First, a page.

Baccalaureate meaning

băk'ə-lôr'ē-ĭt
The definition of a baccalaureate is a bachelor's degree.

A Bachelor of Arts in English is an example of a baccalaureate.

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A farewell address in the form of a sermon delivered to a graduating class.
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The degree of Bachelor of Arts, Bachelor of Science, etc.
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An address or sermon delivered to a graduating class at commencement.
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The first or lowest academic degree conferred by universities and colleges; a bachelor degree.
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A high school completion exam and qualification awarded in many countries (e.g. Finland, France, Moldova, Romania), designed to enable students to go on to higher education.
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(US) A farewell address in the form of a sermon delivered to a graduating class.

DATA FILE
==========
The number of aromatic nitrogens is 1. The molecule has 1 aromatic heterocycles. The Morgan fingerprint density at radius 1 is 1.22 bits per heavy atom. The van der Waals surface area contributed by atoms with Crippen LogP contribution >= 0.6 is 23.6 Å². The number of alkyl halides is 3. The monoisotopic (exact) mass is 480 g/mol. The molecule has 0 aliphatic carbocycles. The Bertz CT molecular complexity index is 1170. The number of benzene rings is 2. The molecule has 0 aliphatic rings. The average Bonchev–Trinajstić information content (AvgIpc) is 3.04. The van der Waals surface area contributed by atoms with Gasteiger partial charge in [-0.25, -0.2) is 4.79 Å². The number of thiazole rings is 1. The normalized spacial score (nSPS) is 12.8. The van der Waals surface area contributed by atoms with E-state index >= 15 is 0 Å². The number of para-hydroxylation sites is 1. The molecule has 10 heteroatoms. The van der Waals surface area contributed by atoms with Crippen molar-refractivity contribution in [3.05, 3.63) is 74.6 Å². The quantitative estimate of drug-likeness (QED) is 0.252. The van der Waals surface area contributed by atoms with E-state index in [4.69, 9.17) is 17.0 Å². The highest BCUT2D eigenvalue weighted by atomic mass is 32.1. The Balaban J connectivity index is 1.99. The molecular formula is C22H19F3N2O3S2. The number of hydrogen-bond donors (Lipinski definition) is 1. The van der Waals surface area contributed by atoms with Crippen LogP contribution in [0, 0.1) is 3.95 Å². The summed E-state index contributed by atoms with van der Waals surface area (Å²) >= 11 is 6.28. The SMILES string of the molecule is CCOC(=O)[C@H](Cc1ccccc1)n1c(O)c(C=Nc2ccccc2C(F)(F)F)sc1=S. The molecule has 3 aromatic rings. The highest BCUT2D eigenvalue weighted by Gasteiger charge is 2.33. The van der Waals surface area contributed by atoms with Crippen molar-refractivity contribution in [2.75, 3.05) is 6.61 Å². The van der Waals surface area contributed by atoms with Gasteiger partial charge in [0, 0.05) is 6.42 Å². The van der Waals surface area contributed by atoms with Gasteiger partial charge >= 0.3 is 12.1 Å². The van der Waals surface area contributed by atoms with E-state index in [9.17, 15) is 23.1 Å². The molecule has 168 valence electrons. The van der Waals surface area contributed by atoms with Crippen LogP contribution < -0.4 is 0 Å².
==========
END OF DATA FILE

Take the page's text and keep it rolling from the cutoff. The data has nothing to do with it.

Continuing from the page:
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Origin of baccalaureate

  • Medieval Latin baccalaureātus from baccalārius bachelor (influenced by laureātus crowned with laurel) bachelor
    From American Heritage Dictionary of the English Language, 5th Edition
  • During the Renaissance, doctors, upon passing their final examinations, were decorated with berried branches of bay. From this ancient custom derives the French word baccalaureate (from the Latin "bacca," a berry, and "laureus," of laurel), and, by modification, the term "bachelor" in referring to a college degree.
    From Wiktionary
  • From French baccalauréat, from Medieval Latin baccalaureatus, from baccalaureus, an alteration of baccalarius (“young man aspiring to knighthood”), to resemble bacca lauri (“laurel berry”) (the ancient symbol of victory). Compare Bachelor.
    From Wiktionary